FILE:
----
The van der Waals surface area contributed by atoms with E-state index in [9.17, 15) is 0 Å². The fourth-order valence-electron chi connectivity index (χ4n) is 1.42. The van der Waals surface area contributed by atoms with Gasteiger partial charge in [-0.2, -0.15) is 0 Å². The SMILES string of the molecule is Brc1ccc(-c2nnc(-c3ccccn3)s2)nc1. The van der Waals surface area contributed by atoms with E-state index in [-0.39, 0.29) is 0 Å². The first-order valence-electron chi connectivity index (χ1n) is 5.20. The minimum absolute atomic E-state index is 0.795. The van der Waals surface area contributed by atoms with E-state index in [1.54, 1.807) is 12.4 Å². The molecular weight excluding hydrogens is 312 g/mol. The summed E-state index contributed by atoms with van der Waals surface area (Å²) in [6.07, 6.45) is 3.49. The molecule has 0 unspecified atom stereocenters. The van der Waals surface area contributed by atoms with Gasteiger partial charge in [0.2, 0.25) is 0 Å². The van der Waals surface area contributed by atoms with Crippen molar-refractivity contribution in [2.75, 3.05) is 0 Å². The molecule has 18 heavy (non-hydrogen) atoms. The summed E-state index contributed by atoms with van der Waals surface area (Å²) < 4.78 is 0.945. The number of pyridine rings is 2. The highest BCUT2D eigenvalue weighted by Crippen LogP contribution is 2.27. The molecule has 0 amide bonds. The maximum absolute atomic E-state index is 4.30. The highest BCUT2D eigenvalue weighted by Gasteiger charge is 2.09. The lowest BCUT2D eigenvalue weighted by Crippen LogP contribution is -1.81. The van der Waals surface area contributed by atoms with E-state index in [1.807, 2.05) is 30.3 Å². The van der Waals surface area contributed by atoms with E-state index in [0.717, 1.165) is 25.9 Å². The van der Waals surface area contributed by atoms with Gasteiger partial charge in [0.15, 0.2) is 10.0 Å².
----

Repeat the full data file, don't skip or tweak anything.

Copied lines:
The van der Waals surface area contributed by atoms with E-state index in [9.17, 15) is 0 Å². The fourth-order valence-electron chi connectivity index (χ4n) is 1.42. The van der Waals surface area contributed by atoms with Gasteiger partial charge in [-0.2, -0.15) is 0 Å². The SMILES string of the molecule is Brc1ccc(-c2nnc(-c3ccccn3)s2)nc1. The van der Waals surface area contributed by atoms with E-state index in [-0.39, 0.29) is 0 Å². The first-order valence-electron chi connectivity index (χ1n) is 5.20. The minimum absolute atomic E-state index is 0.795. The van der Waals surface area contributed by atoms with E-state index in [1.54, 1.807) is 12.4 Å². The molecular weight excluding hydrogens is 312 g/mol. The summed E-state index contributed by atoms with van der Waals surface area (Å²) in [6.07, 6.45) is 3.49. The molecule has 0 unspecified atom stereocenters. The van der Waals surface area contributed by atoms with Gasteiger partial charge in [0.2, 0.25) is 0 Å². The van der Waals surface area contributed by atoms with Crippen molar-refractivity contribution in [2.75, 3.05) is 0 Å². The molecule has 18 heavy (non-hydrogen) atoms. The summed E-state index contributed by atoms with van der Waals surface area (Å²) < 4.78 is 0.945. The number of pyridine rings is 2. The highest BCUT2D eigenvalue weighted by Crippen LogP contribution is 2.27. The molecule has 0 amide bonds. The maximum absolute atomic E-state index is 4.30. The highest BCUT2D eigenvalue weighted by Gasteiger charge is 2.09. The lowest BCUT2D eigenvalue weighted by Crippen LogP contribution is -1.81. The van der Waals surface area contributed by atoms with E-state index in [1.807, 2.05) is 30.3 Å². The van der Waals surface area contributed by atoms with E-state index in [0.717, 1.165) is 25.9 Å². The van der Waals surface area contributed by atoms with Gasteiger partial charge in [0.15, 0.2) is 10.0 Å².